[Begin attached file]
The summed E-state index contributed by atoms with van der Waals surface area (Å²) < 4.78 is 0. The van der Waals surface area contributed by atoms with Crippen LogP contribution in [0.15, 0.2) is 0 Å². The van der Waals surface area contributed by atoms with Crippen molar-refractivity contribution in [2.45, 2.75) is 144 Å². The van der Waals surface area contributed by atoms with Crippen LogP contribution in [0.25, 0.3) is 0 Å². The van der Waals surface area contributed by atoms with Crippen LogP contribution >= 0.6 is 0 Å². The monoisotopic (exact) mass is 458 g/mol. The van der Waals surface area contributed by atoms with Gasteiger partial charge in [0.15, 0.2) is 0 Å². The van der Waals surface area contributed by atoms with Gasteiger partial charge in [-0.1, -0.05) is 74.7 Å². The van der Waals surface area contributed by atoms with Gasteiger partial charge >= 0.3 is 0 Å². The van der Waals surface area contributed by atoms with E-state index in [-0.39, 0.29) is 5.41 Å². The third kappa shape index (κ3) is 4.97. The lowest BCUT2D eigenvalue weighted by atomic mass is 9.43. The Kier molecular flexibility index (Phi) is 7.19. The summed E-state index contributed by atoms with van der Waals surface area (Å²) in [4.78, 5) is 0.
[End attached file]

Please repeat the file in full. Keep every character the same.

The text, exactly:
The summed E-state index contributed by atoms with van der Waals surface area (Å²) < 4.78 is 0. The van der Waals surface area contributed by atoms with Crippen LogP contribution in [0.15, 0.2) is 0 Å². The van der Waals surface area contributed by atoms with Crippen molar-refractivity contribution in [2.45, 2.75) is 144 Å². The van der Waals surface area contributed by atoms with Crippen LogP contribution in [0.25, 0.3) is 0 Å². The van der Waals surface area contributed by atoms with Crippen LogP contribution >= 0.6 is 0 Å². The monoisotopic (exact) mass is 458 g/mol. The van der Waals surface area contributed by atoms with Gasteiger partial charge in [0.15, 0.2) is 0 Å². The van der Waals surface area contributed by atoms with Gasteiger partial charge in [-0.1, -0.05) is 74.7 Å². The van der Waals surface area contributed by atoms with Gasteiger partial charge >= 0.3 is 0 Å². The van der Waals surface area contributed by atoms with E-state index in [-0.39, 0.29) is 5.41 Å². The third kappa shape index (κ3) is 4.97. The lowest BCUT2D eigenvalue weighted by atomic mass is 9.43. The Kier molecular flexibility index (Phi) is 7.19. The summed E-state index contributed by atoms with van der Waals surface area (Å²) in [4.78, 5) is 0.